One of the more interesting things about Switched At Birth is how it tells long-form stories. This is a show with a memory; long-forgotten emotions and story threads threaten to pop up again at any time with little warning other than a brief reminder in the “previously on” opener. Where in some circumstances this could feel jarring, Switched At Birth uses it to its advantage in the face of such a large cast to service, dropping in and out of emotional and story beats in a way that ends up feeling much like how things trickle and bubble to the surface in real life.
Tonight’s first trip to the wayback machine comes courtesy of Kathryn Kennish and her new (and very adorable) relationship with Emmett. Kathryn and her rapidly improving sign language take Emmett on a bit of a journey into the history of Bay, a journey that includes details of Bay’s very broken heart when Ty (who?) left to join the military. Finding out Ty and Bay were closer than he realizes rattles Emmett and that—coupled with the crumbling remnants of his parents’ marriage—cause him to doubt if he and Bay have any shot at a long-lasting relationship. In what is becoming a character trait, Emmett takes the news in basically the worst way possible, acting distant toward Bay and generally passive-aggressive about the whole situation. Only when Bay pleads does he actually reveal why he is generally acting like an asshole. Once the truth is out, they resolve it in their typically heartwarming way, this time by saying “I love you” for the first time. This story was generally pleasing, but the show’s reliance on creating some sort of conflict for Bay and Emmett to work through in every episode is getting a bit stale. Conflict is good; mandated conflict is boring. An episode or two where they’re perfectly in sync would be welcome.
Also dredging up long-forgotten story threads are John and Toby, who the show has finally realized are related and might enjoy being in the same room as each other from time to time. The reason they haven’t been featured is also the main conflict of the night: They have nothing in common. More specifically, John would like them to have baseball in common, but although Toby is very talented, he’s not interested. John, who never met a problem he didn’t think he could steamroll through, doesn’t understand why Toby would choose to ignore such a talent, but what he doesn’t see is Toby’s passion for another talent: music. It’s a simple conflict, and not remotely unique, but it plays out in what feels like a real way for the characters, which elevates it beyond the triteness a bit. Seeing John start to shed his impenetrability and try to understand Toby’s love for music at the end was a welcome sight, and good for the character as a whole.
While bringing back old story threads is a bit of a theme for “Protect Me From What I Want,” they were also threaded together with the continuation of a few more recent events and the introduction of new ones. Bay and Regina’s nascent relationship is put to the test when an art-gallery owner comes into their lives and, instead of leaning toward the obvious in Bay’s art, is more inspired by one of Regina’s pieces. This is satisfying on two levels, the first being getting to see Bay and Regina’s continued circling of each other take on a different angle. Regina’s unbridled pride and enthusiasm over Bay’s talent is one of the first times we’ve seen her character truly own Bay as her daughter in a way that felt all-encompassing and her disagreements with Kathryn over decisions made in Bay’s life (rather than Daphne’s) was a good note for both mothers to play. It was also very satisfying to see Bay’s art through the eyes of an impartial observer; he called it derivative and without a voice because it really is derivative and without a voice. Television characters who are into the arts are so often portrayed as geniuses with singular visions in their particular fields, so it was nice to see it acknowledged that perhaps a 16-year-old might not be fully artistically developed.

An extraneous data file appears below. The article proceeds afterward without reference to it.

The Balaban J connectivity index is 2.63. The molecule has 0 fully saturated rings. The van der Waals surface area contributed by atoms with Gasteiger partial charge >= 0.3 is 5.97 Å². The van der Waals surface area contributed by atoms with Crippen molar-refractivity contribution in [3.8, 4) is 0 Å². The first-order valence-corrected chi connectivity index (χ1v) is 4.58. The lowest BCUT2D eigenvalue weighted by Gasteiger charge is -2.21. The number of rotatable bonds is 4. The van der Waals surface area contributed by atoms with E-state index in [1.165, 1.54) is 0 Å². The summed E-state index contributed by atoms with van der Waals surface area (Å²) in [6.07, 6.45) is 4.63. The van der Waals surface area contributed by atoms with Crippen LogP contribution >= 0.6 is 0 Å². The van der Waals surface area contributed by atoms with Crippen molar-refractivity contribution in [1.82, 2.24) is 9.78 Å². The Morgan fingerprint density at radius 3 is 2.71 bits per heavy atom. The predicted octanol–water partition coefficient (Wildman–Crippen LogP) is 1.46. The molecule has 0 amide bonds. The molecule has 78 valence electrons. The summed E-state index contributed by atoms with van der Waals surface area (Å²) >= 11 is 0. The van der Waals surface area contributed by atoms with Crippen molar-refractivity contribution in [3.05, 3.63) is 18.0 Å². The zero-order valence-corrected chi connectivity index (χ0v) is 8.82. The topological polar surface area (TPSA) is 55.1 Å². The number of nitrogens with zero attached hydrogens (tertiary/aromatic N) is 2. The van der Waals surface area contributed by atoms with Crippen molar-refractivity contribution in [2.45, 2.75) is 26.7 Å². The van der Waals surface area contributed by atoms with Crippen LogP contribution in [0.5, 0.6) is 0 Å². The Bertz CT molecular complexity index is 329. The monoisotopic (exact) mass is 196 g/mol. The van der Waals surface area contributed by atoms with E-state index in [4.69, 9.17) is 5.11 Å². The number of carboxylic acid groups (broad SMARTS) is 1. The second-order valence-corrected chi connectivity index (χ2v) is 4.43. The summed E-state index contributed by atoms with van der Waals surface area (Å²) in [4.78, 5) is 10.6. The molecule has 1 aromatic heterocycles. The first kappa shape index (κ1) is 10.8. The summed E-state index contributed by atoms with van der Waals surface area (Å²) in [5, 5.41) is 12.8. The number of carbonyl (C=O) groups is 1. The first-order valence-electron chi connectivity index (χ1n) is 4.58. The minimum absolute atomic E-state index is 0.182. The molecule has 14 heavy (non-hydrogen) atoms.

The final story of the night was the continuation of the Simone arc, and what might be considered the payoff, as we finally get definitive proof Simone isn’t all she’s cracked up to be as a human being. She began to show her true colors last week when accusing the East Riverside girls of stealing her watch, a move that we find out got them kicked out of using the Buckner facilities for good. Good thing Simone found her watch and let those girls off the hook, right? Yeah, not so much. Instead, she sold the watch she found to pay for private fancy basketball lessons, sold Daphne out to their coach, and then accused Daphne of plotting against her the entire time simply because Daphne wanted to tell the truth. That, coupled with Bay’s horrible story about how Simone tortured some poor girl in the eighth grade for no real reason, paints a picture of Simone as a mean girl and paranoid bully. Daphne may want to try to patch things up with Simone, but it’s looking like the deeper the story goes the more Daphne is going to get hurt. Here’s hoping Wilke shows up again to give her someone to talk to about it. (Seriously, where’s Wilke? Come back, Wilke!)
- Carrie Wikis Some Art: Protect Me From What I Want, Jenny Holzer. Art on a car!
- Adriana moves back in! Now, let’s see her more often than once every three episodes.
- Now that we know Toby can play baseball and sing, I’m going to need him to perform the “Play Ball” number from High School Musical 2. Immediately.
- “I look like a ho!”